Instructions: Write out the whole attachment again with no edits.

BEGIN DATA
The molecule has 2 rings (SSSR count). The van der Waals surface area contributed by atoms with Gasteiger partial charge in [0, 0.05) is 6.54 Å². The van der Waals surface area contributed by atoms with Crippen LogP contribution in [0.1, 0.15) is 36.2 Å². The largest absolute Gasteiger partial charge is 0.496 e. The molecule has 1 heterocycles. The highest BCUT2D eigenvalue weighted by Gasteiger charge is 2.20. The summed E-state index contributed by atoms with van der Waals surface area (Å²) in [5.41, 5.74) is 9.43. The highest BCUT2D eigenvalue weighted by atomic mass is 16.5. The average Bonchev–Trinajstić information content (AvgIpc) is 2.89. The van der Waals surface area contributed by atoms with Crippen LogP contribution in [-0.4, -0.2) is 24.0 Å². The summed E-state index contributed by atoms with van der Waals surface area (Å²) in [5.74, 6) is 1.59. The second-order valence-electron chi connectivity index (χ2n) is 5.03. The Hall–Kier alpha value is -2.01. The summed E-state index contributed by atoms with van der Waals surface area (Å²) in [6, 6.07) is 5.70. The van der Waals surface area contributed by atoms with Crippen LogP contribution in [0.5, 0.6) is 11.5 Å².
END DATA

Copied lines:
The molecule has 2 rings (SSSR count). The van der Waals surface area contributed by atoms with Gasteiger partial charge in [0, 0.05) is 6.54 Å². The van der Waals surface area contributed by atoms with Crippen LogP contribution in [0.1, 0.15) is 36.2 Å². The largest absolute Gasteiger partial charge is 0.496 e. The molecule has 1 heterocycles. The highest BCUT2D eigenvalue weighted by Gasteiger charge is 2.20. The summed E-state index contributed by atoms with van der Waals surface area (Å²) in [5.41, 5.74) is 9.43. The highest BCUT2D eigenvalue weighted by atomic mass is 16.5. The average Bonchev–Trinajstić information content (AvgIpc) is 2.89. The van der Waals surface area contributed by atoms with Crippen LogP contribution in [-0.4, -0.2) is 24.0 Å². The summed E-state index contributed by atoms with van der Waals surface area (Å²) in [5.74, 6) is 1.59. The second-order valence-electron chi connectivity index (χ2n) is 5.03. The Hall–Kier alpha value is -2.01. The summed E-state index contributed by atoms with van der Waals surface area (Å²) in [6, 6.07) is 5.70. The van der Waals surface area contributed by atoms with Crippen LogP contribution in [0.5, 0.6) is 11.5 Å².